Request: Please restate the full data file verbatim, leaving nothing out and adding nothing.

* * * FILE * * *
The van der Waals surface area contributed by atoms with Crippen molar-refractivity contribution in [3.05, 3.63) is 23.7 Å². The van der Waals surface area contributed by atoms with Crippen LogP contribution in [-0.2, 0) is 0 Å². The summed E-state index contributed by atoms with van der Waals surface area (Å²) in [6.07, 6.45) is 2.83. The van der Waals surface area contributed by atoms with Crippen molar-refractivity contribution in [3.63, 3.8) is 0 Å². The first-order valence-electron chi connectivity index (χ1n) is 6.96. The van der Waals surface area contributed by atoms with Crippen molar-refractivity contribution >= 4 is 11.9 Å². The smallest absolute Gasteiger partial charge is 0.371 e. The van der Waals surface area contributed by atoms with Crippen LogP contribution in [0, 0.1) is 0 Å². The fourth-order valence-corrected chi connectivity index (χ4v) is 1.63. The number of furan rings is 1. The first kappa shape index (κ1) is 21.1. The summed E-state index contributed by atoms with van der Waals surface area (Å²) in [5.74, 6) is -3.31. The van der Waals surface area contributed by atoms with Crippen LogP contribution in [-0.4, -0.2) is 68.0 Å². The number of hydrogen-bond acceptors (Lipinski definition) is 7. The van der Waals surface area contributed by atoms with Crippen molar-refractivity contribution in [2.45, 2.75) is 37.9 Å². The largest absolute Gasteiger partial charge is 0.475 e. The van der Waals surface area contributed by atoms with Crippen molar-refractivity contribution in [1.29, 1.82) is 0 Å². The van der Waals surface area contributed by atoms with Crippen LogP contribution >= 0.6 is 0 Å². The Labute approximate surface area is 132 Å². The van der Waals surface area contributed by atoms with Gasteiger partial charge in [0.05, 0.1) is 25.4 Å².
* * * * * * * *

The van der Waals surface area contributed by atoms with Crippen molar-refractivity contribution in [3.05, 3.63) is 23.7 Å². The van der Waals surface area contributed by atoms with Crippen LogP contribution in [-0.2, 0) is 0 Å². The summed E-state index contributed by atoms with van der Waals surface area (Å²) in [6.07, 6.45) is 2.83. The van der Waals surface area contributed by atoms with Crippen molar-refractivity contribution in [3.63, 3.8) is 0 Å². The first-order valence-electron chi connectivity index (χ1n) is 6.96. The van der Waals surface area contributed by atoms with Crippen molar-refractivity contribution >= 4 is 11.9 Å². The smallest absolute Gasteiger partial charge is 0.371 e. The van der Waals surface area contributed by atoms with Crippen LogP contribution in [0, 0.1) is 0 Å². The fourth-order valence-corrected chi connectivity index (χ4v) is 1.63. The number of furan rings is 1. The first kappa shape index (κ1) is 21.1. The summed E-state index contributed by atoms with van der Waals surface area (Å²) in [5.74, 6) is -3.31. The van der Waals surface area contributed by atoms with Crippen LogP contribution in [-0.4, -0.2) is 68.0 Å². The number of hydrogen-bond acceptors (Lipinski definition) is 7. The van der Waals surface area contributed by atoms with Crippen molar-refractivity contribution in [2.45, 2.75) is 37.9 Å². The largest absolute Gasteiger partial charge is 0.475 e. The van der Waals surface area contributed by atoms with Crippen molar-refractivity contribution in [1.29, 1.82) is 0 Å². The van der Waals surface area contributed by atoms with Crippen LogP contribution >= 0.6 is 0 Å². The Labute approximate surface area is 132 Å². The van der Waals surface area contributed by atoms with Gasteiger partial charge in [0.05, 0.1) is 25.4 Å².